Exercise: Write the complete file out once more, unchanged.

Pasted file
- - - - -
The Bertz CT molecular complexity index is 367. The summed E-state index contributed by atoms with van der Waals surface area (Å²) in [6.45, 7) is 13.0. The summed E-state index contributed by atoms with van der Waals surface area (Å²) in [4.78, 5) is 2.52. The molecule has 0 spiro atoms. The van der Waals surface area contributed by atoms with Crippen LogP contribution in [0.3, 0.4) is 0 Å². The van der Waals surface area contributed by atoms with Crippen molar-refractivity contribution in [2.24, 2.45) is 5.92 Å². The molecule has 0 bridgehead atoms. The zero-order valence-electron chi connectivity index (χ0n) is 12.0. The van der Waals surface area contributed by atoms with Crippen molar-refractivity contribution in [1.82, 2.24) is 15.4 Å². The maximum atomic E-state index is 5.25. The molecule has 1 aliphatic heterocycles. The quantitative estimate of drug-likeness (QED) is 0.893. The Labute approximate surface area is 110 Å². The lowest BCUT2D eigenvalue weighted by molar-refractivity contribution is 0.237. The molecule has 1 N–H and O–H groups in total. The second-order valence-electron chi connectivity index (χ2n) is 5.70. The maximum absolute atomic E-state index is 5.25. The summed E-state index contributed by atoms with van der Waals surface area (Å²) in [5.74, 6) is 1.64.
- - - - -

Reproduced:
The Bertz CT molecular complexity index is 367. The summed E-state index contributed by atoms with van der Waals surface area (Å²) in [6.45, 7) is 13.0. The summed E-state index contributed by atoms with van der Waals surface area (Å²) in [4.78, 5) is 2.52. The molecule has 0 spiro atoms. The van der Waals surface area contributed by atoms with Crippen LogP contribution in [0.3, 0.4) is 0 Å². The van der Waals surface area contributed by atoms with Crippen molar-refractivity contribution in [2.24, 2.45) is 5.92 Å². The molecule has 0 bridgehead atoms. The zero-order valence-electron chi connectivity index (χ0n) is 12.0. The van der Waals surface area contributed by atoms with Crippen molar-refractivity contribution in [1.82, 2.24) is 15.4 Å². The maximum atomic E-state index is 5.25. The molecule has 1 aliphatic heterocycles. The quantitative estimate of drug-likeness (QED) is 0.893. The Labute approximate surface area is 110 Å². The lowest BCUT2D eigenvalue weighted by molar-refractivity contribution is 0.237. The molecule has 1 N–H and O–H groups in total. The second-order valence-electron chi connectivity index (χ2n) is 5.70. The maximum absolute atomic E-state index is 5.25. The summed E-state index contributed by atoms with van der Waals surface area (Å²) in [5.74, 6) is 1.64.